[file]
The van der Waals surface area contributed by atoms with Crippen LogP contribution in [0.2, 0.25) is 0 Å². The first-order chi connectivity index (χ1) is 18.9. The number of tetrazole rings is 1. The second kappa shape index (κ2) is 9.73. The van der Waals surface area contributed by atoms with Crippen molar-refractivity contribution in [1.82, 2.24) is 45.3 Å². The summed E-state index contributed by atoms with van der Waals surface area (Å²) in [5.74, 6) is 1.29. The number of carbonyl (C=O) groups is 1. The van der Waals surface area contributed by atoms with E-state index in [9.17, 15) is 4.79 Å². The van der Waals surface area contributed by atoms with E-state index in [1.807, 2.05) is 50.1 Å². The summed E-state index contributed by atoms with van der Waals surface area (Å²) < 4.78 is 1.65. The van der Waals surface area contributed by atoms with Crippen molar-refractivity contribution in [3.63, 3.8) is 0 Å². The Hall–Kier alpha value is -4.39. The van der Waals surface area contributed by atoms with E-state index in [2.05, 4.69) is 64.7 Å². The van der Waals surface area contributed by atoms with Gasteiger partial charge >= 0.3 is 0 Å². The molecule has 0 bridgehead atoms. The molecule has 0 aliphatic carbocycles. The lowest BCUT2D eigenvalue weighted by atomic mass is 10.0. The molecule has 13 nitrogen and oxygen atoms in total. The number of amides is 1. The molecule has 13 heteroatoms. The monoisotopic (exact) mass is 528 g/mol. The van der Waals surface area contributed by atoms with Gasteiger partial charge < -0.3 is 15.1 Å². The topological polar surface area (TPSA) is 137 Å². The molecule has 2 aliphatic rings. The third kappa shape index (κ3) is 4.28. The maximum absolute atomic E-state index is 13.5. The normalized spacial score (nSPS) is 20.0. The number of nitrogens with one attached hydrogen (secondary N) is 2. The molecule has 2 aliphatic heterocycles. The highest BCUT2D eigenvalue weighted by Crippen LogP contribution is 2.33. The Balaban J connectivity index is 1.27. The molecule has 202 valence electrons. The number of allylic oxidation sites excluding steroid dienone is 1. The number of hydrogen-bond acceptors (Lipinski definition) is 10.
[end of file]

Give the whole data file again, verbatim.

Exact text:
The van der Waals surface area contributed by atoms with Crippen LogP contribution in [0.2, 0.25) is 0 Å². The first-order chi connectivity index (χ1) is 18.9. The number of tetrazole rings is 1. The second kappa shape index (κ2) is 9.73. The van der Waals surface area contributed by atoms with Crippen molar-refractivity contribution in [1.82, 2.24) is 45.3 Å². The summed E-state index contributed by atoms with van der Waals surface area (Å²) in [5.74, 6) is 1.29. The number of carbonyl (C=O) groups is 1. The van der Waals surface area contributed by atoms with E-state index in [9.17, 15) is 4.79 Å². The van der Waals surface area contributed by atoms with E-state index in [1.807, 2.05) is 50.1 Å². The summed E-state index contributed by atoms with van der Waals surface area (Å²) < 4.78 is 1.65. The van der Waals surface area contributed by atoms with Crippen molar-refractivity contribution in [3.63, 3.8) is 0 Å². The Hall–Kier alpha value is -4.39. The van der Waals surface area contributed by atoms with E-state index in [2.05, 4.69) is 64.7 Å². The van der Waals surface area contributed by atoms with Gasteiger partial charge >= 0.3 is 0 Å². The molecule has 0 bridgehead atoms. The molecule has 0 aliphatic carbocycles. The lowest BCUT2D eigenvalue weighted by atomic mass is 10.0. The molecule has 13 nitrogen and oxygen atoms in total. The number of amides is 1. The molecule has 13 heteroatoms. The monoisotopic (exact) mass is 528 g/mol. The van der Waals surface area contributed by atoms with Gasteiger partial charge < -0.3 is 15.1 Å². The topological polar surface area (TPSA) is 137 Å². The molecule has 2 aliphatic rings. The third kappa shape index (κ3) is 4.28. The maximum absolute atomic E-state index is 13.5. The normalized spacial score (nSPS) is 20.0. The number of nitrogens with one attached hydrogen (secondary N) is 2. The molecule has 2 aliphatic heterocycles. The highest BCUT2D eigenvalue weighted by Crippen LogP contribution is 2.33. The Balaban J connectivity index is 1.27. The molecule has 202 valence electrons. The number of allylic oxidation sites excluding steroid dienone is 1. The number of hydrogen-bond acceptors (Lipinski definition) is 10.